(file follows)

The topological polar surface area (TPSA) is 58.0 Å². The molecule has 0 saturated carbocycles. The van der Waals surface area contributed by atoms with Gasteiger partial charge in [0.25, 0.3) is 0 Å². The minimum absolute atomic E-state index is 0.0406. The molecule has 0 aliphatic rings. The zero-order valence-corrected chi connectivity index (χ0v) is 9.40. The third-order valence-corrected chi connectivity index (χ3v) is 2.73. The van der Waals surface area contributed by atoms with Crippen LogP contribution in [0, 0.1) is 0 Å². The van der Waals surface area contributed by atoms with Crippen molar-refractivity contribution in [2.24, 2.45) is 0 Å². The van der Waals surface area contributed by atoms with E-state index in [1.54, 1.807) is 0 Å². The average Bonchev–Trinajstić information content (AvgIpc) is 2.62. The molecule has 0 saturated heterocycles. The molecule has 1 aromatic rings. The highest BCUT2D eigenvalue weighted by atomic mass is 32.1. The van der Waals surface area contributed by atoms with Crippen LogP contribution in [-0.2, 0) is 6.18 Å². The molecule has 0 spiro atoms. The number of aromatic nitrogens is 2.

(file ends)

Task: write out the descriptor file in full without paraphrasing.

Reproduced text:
The topological polar surface area (TPSA) is 58.0 Å². The molecule has 0 saturated carbocycles. The van der Waals surface area contributed by atoms with Gasteiger partial charge in [0.25, 0.3) is 0 Å². The minimum absolute atomic E-state index is 0.0406. The molecule has 0 aliphatic rings. The zero-order valence-corrected chi connectivity index (χ0v) is 9.40. The third-order valence-corrected chi connectivity index (χ3v) is 2.73. The van der Waals surface area contributed by atoms with Crippen LogP contribution in [0, 0.1) is 0 Å². The van der Waals surface area contributed by atoms with Crippen molar-refractivity contribution in [2.24, 2.45) is 0 Å². The van der Waals surface area contributed by atoms with E-state index in [1.54, 1.807) is 0 Å². The average Bonchev–Trinajstić information content (AvgIpc) is 2.62. The molecule has 0 saturated heterocycles. The molecule has 1 aromatic rings. The highest BCUT2D eigenvalue weighted by atomic mass is 32.1. The van der Waals surface area contributed by atoms with Crippen LogP contribution in [-0.2, 0) is 6.18 Å². The molecule has 0 spiro atoms. The number of aromatic nitrogens is 2.